IFRS vs. GAAP W2
In the past, each country developed its own respective accounting standards and implemented them on a national scale. As the global economy emerged, markets converged and accounting systems became more dynamic and were made consubstantial in order to support off-shore business operations and alliances with foreign brands. In recent history, the US has made its accounting principles more congruent with that of the IFRS. One of the outstanding differences between the two accounting systems "lies in the conceptual approach: U.S. GAAP is rule-based, whereas IFRS is principle-based". (Forgeas, 2008) Other major differences include: Consolidation -- IFRS favors a control model whereas U.S. GAAP prefers a risks-and-rewards model. Some entities consolidated in accordance with FIN 46(R) may have to be shown separately under IFRS. Statement of Income -- Under IFRS, extraordinary items are not segregated in the income statement, while, under US GAAP, they are shown below the net income. Inventory -- Under IFRS, LIFO (a historical method of recording the value of inventory, a firm records the last units purchased as the first units sold) cannot be used while under U.S. GAAP, companies have the choice between LIFO and FIFO (is a common method for recording the value of inventory). Earning-per-Share -- Under IFRS, the earning-per-share calculation does not average the individual interim period calculations, whereas under U.S. GAAP the computation averages the individual interim period incremental shares. Development costs -- These costs can be capitalized under IFRS if certain criteria are met, while it is considered as "expenses" under U.S. GAAP. (Forgeas, 2008)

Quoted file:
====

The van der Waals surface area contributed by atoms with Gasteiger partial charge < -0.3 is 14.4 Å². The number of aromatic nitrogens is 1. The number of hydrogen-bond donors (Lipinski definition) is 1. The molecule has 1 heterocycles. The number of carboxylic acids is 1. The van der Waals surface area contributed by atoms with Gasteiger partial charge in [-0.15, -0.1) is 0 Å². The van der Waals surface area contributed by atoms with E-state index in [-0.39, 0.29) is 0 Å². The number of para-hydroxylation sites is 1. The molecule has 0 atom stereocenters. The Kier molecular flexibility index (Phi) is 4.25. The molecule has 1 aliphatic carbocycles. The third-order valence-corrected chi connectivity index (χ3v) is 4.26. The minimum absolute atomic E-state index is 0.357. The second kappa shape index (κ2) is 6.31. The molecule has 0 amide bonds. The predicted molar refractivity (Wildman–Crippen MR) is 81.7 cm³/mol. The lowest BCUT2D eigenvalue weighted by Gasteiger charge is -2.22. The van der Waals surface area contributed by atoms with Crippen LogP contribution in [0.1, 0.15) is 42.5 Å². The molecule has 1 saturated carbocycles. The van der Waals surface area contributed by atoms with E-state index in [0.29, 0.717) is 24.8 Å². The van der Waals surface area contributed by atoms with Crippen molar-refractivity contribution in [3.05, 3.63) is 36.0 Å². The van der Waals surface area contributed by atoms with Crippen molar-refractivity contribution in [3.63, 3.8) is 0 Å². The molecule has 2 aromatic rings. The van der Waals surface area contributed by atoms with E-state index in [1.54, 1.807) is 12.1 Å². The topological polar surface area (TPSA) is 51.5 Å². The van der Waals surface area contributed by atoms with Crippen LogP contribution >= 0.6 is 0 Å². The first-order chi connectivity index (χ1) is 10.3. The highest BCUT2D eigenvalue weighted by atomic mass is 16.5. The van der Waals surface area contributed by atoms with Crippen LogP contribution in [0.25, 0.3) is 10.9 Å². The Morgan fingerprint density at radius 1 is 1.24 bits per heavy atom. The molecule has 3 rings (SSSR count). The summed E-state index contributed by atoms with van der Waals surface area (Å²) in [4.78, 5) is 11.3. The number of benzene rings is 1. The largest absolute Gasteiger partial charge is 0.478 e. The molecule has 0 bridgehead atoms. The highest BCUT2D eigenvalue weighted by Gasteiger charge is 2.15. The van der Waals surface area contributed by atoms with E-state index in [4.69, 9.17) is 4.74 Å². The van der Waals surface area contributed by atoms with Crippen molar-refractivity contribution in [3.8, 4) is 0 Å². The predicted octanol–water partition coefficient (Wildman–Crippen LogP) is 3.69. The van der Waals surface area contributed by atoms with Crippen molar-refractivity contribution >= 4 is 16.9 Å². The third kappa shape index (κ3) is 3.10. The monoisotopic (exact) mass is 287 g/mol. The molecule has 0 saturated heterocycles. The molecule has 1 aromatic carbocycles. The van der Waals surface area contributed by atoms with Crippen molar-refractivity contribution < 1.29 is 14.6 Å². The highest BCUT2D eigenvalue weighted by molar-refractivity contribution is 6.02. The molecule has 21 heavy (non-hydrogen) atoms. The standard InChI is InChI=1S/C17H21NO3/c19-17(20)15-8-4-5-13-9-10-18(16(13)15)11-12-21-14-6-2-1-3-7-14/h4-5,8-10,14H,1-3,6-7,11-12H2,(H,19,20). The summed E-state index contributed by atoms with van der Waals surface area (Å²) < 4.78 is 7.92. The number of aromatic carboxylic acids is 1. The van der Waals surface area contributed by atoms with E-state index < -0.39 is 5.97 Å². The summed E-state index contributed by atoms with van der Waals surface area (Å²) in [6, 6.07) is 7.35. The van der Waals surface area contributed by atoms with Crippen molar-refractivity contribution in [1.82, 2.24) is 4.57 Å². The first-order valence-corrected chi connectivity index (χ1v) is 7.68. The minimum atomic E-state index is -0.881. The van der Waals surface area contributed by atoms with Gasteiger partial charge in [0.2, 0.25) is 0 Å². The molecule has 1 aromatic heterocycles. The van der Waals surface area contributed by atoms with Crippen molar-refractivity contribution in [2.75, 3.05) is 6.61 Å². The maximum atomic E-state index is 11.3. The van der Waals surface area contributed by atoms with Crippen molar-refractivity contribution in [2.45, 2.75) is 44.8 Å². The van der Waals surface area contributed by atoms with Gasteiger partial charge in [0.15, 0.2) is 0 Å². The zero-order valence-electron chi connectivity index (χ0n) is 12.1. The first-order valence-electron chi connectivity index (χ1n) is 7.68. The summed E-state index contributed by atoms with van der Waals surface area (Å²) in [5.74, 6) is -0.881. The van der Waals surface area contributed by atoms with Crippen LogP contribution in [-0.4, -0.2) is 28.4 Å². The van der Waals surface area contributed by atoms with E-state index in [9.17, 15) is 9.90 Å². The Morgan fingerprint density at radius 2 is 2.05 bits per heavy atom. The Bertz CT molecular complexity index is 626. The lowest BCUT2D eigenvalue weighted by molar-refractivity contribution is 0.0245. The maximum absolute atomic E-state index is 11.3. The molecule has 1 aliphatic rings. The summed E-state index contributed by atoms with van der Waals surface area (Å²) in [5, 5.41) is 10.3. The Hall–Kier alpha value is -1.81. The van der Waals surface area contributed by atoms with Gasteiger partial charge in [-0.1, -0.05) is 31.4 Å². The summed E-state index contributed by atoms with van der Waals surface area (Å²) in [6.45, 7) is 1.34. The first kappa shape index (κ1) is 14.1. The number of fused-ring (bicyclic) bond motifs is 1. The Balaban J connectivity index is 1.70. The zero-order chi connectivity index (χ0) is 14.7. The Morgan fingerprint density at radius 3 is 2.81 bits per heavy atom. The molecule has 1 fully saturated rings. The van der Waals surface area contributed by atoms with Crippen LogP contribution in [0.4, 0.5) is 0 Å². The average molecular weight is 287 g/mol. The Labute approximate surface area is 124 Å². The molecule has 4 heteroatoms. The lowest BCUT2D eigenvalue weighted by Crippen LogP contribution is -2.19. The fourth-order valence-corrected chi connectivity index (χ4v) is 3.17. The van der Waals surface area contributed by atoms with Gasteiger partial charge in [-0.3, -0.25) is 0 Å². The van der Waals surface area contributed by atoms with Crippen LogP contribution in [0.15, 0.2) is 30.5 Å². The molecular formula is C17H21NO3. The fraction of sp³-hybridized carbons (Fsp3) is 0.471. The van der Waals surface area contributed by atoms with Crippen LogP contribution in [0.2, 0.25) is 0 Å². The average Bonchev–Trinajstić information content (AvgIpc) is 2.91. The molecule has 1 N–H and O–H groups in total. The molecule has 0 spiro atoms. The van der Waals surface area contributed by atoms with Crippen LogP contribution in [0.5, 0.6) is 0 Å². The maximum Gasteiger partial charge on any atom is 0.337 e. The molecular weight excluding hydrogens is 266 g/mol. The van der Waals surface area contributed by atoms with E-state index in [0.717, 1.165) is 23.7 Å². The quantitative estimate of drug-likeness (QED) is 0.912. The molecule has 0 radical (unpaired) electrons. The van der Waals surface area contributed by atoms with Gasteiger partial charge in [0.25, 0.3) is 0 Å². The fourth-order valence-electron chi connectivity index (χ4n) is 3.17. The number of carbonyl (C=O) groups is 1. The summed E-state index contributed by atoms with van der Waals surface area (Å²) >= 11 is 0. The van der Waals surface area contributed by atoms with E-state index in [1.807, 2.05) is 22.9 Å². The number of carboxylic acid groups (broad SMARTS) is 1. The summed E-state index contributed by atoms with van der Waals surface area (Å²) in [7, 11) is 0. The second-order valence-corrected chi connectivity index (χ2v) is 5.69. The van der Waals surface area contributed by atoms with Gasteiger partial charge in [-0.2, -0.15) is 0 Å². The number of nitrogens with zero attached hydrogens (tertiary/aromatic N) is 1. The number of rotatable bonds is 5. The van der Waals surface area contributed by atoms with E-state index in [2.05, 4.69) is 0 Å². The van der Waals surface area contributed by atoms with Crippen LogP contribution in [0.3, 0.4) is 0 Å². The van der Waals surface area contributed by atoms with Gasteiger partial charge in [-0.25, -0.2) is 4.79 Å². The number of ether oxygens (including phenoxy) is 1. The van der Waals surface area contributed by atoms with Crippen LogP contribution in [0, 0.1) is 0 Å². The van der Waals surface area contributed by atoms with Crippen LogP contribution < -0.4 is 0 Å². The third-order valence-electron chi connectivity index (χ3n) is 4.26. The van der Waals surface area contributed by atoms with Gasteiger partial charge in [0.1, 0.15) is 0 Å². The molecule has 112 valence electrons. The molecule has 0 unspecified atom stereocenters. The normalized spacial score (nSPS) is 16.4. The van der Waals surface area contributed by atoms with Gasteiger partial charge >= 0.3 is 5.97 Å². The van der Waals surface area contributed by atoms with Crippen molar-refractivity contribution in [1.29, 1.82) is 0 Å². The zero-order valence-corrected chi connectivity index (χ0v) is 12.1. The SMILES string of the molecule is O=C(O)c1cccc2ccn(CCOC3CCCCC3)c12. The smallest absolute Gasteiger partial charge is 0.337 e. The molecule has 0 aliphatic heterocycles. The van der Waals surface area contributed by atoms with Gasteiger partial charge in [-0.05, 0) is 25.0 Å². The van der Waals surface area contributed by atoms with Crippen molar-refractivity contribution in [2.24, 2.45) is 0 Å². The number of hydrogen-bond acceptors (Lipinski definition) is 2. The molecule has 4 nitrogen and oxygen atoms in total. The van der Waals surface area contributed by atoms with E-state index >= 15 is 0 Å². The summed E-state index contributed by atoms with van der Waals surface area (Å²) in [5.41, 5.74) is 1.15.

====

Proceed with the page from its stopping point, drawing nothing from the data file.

There are obvious advantages associated with the application of the IFRS accounting standards, as it will allow for seamless intercompany compatibilility, with over 110 countries that currently practice the principles outlined by the IFRS. However one could extrapalate logistical...
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